Articles

Quaternary Deepwater Paleoceanography

Science  24 Aug 1990:
Vol. 249, Issue 4971, pp. 863-870
DOI: 10.1126/science.249.4971.863

Abstract

During the past decade, geochemical paleoceanographers have begun to explore the changes in the circulation of the deep ocean that occurred during the glacial-interglacial cycles of the earth's recent history. The deep ocean was significantly colder during the glacial maximum. The distributions of biologically utilized elements (such as carbon and phosphorus) were significantly different as well; higher concentrations of these elements occurred in the deep (>2500 meters depth) North Atlantic, and lower concentrations occurred in the upper (<2500 meters depth) waters of the North Atlantic and possibly in all of the major ocean basins. In contrast, relatively subtle changes have been observed in the radiocarbon ages of deep waters. Slow deepwater changes are statistically linked to variations in the earth's orbit, but rapid changes in deepwater circulation also have occurred. Deepwater chemistry and circulation changes may control the variability in atmospheric CO2 levels that have been documented from studies of air bubbles in polar ice cores.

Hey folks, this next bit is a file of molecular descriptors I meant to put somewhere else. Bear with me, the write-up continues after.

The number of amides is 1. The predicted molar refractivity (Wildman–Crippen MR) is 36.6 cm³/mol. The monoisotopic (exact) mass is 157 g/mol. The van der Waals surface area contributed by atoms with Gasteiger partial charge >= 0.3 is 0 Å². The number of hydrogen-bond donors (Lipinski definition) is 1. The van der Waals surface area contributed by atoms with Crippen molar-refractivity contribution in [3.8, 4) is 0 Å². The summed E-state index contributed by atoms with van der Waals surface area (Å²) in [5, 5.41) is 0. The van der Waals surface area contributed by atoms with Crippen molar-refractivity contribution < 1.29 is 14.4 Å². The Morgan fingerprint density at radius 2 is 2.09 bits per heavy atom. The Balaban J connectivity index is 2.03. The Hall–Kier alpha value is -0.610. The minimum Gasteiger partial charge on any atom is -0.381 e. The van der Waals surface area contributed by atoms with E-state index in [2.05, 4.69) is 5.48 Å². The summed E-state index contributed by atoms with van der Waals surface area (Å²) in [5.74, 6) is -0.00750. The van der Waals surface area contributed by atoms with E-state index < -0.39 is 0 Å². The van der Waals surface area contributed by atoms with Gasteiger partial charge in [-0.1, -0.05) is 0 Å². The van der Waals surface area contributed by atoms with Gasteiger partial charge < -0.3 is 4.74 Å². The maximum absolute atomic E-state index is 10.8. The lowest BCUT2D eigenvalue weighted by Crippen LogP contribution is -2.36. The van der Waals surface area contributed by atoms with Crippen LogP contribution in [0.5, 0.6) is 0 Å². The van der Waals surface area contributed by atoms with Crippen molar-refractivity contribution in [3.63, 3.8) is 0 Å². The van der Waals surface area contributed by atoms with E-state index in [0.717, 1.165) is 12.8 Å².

Related Content